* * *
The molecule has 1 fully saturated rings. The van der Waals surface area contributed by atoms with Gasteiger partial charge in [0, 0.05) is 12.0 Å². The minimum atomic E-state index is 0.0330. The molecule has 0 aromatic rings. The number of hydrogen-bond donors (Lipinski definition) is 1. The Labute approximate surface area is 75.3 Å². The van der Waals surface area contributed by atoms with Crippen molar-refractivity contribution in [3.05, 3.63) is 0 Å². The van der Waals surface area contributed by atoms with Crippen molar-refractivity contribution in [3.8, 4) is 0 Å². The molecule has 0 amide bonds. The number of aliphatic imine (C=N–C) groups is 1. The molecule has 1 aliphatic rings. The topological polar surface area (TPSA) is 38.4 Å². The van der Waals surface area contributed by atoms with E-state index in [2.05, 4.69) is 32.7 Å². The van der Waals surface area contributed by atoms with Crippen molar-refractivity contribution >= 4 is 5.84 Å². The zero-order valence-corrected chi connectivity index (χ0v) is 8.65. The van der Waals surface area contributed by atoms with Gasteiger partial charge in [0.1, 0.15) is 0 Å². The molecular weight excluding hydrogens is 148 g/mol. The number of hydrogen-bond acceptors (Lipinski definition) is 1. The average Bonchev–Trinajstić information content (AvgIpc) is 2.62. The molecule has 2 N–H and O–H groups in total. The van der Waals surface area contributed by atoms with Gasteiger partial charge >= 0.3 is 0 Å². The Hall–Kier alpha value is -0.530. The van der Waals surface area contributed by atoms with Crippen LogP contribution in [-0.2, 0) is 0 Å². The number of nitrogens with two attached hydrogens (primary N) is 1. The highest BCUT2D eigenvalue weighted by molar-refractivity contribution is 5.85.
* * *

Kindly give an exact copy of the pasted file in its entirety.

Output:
The molecule has 1 fully saturated rings. The van der Waals surface area contributed by atoms with Gasteiger partial charge in [0, 0.05) is 12.0 Å². The minimum atomic E-state index is 0.0330. The molecule has 0 aromatic rings. The number of hydrogen-bond donors (Lipinski definition) is 1. The Labute approximate surface area is 75.3 Å². The van der Waals surface area contributed by atoms with Crippen molar-refractivity contribution in [3.05, 3.63) is 0 Å². The van der Waals surface area contributed by atoms with Crippen molar-refractivity contribution in [3.8, 4) is 0 Å². The molecule has 0 amide bonds. The number of aliphatic imine (C=N–C) groups is 1. The molecule has 1 aliphatic rings. The topological polar surface area (TPSA) is 38.4 Å². The van der Waals surface area contributed by atoms with E-state index in [2.05, 4.69) is 32.7 Å². The van der Waals surface area contributed by atoms with Crippen molar-refractivity contribution >= 4 is 5.84 Å². The zero-order valence-corrected chi connectivity index (χ0v) is 8.65. The van der Waals surface area contributed by atoms with Gasteiger partial charge in [0.1, 0.15) is 0 Å². The molecular weight excluding hydrogens is 148 g/mol. The number of hydrogen-bond acceptors (Lipinski definition) is 1. The average Bonchev–Trinajstić information content (AvgIpc) is 2.62. The molecule has 2 N–H and O–H groups in total. The van der Waals surface area contributed by atoms with Gasteiger partial charge >= 0.3 is 0 Å². The Hall–Kier alpha value is -0.530. The van der Waals surface area contributed by atoms with Crippen LogP contribution in [-0.2, 0) is 0 Å². The number of nitrogens with two attached hydrogens (primary N) is 1. The highest BCUT2D eigenvalue weighted by molar-refractivity contribution is 5.85.